Söelle wants to tell us that Jesus’ resurrection is only possible in the light of the violence on the cross which in turn is a consequence of one’s commitment to work for the fullness of life in the Kingdom. What she wants us to avoid is a cheap Christianity that takes the cross as a mere magical symbol and “not as the sign of the poor man who was tortured to death as a political criminal, like thousands today who stand up for his truth in El Salvador.”

Such a religion and there are many around, believes in a “God without justice, a Jesus without a cross, an Easter without a cross — what remains is a metaphysical Easter Bunny in front of the beautiful blue light of the television screen, a betrayal of the disappointed, a miracle weapon in service of the mighty.”

A controversial Catholic liberation theologian follows up the idea of Dorothee Söelle. In a work that won the Catholic Book Award in 1987, Leonardo Boff outlines his understanding of the paschal mystery and its relevance to our difficult times. He analyzed the whole life of Jesus as a “historical project”, that is, as a fundamental option, a basic decision marking the orientation of his life. Such an orientation determines his choices of action, frames of analysis, and values leading to a direction in one’s future.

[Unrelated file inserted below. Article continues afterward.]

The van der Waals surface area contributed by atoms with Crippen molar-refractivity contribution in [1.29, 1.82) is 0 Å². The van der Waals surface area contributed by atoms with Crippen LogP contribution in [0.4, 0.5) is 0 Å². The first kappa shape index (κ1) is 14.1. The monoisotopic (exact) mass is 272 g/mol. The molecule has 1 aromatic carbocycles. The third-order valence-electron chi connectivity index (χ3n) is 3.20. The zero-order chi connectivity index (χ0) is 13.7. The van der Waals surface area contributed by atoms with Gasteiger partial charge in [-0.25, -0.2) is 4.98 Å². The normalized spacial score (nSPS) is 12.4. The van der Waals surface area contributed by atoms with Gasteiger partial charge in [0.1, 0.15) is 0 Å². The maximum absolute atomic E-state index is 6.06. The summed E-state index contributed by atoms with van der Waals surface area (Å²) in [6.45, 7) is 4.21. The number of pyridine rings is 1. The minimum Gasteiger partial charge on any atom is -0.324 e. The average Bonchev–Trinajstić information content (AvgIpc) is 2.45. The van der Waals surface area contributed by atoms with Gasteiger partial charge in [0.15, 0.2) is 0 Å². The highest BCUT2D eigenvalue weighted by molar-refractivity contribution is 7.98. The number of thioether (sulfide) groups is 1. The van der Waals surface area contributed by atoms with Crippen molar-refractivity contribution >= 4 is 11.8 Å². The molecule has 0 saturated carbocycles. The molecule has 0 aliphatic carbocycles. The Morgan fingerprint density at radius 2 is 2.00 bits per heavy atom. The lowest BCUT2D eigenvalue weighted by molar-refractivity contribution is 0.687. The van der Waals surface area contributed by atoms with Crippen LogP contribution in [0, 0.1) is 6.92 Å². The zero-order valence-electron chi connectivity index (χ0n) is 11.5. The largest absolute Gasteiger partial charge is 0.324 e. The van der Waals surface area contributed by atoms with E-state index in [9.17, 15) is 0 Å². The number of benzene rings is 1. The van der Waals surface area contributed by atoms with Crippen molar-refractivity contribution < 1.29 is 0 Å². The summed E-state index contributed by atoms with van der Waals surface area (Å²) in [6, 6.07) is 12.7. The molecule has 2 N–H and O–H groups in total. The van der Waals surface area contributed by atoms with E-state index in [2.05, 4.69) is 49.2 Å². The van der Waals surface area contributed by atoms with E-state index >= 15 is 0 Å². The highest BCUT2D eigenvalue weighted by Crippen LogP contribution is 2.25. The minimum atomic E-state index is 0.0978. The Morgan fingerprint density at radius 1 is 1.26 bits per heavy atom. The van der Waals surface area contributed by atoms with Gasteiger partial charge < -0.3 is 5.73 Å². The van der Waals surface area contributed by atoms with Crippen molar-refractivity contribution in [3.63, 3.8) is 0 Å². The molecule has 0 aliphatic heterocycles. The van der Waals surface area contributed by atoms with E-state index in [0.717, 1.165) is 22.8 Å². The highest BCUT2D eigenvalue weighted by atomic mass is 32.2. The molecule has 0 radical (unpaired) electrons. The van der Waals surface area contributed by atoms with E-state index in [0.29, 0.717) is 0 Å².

Boff started analyzing the socio-political context of Jesus’ times and lay bare the political-cultural dependency between the powerful Roman Empire and the small province of Palestine, the socio-economic oppression in such an arrangement, and the religious exclusion that goes within the context of the dominant Jewish religion.

Thus, it was understandable that the Jews were longing for a political messiah. But, surprisingly enough, Jesus resisted being identified as one. His response was not to become a “revolutionary” like many zealot rebels; nor did he just preach the conversion of hearts and consciences like John the Baptist, his cousin. His project was to place into question all existing paradigms around him as he advocated the upturning of all systems, values, and hearts in his preaching of the Kingdom of God.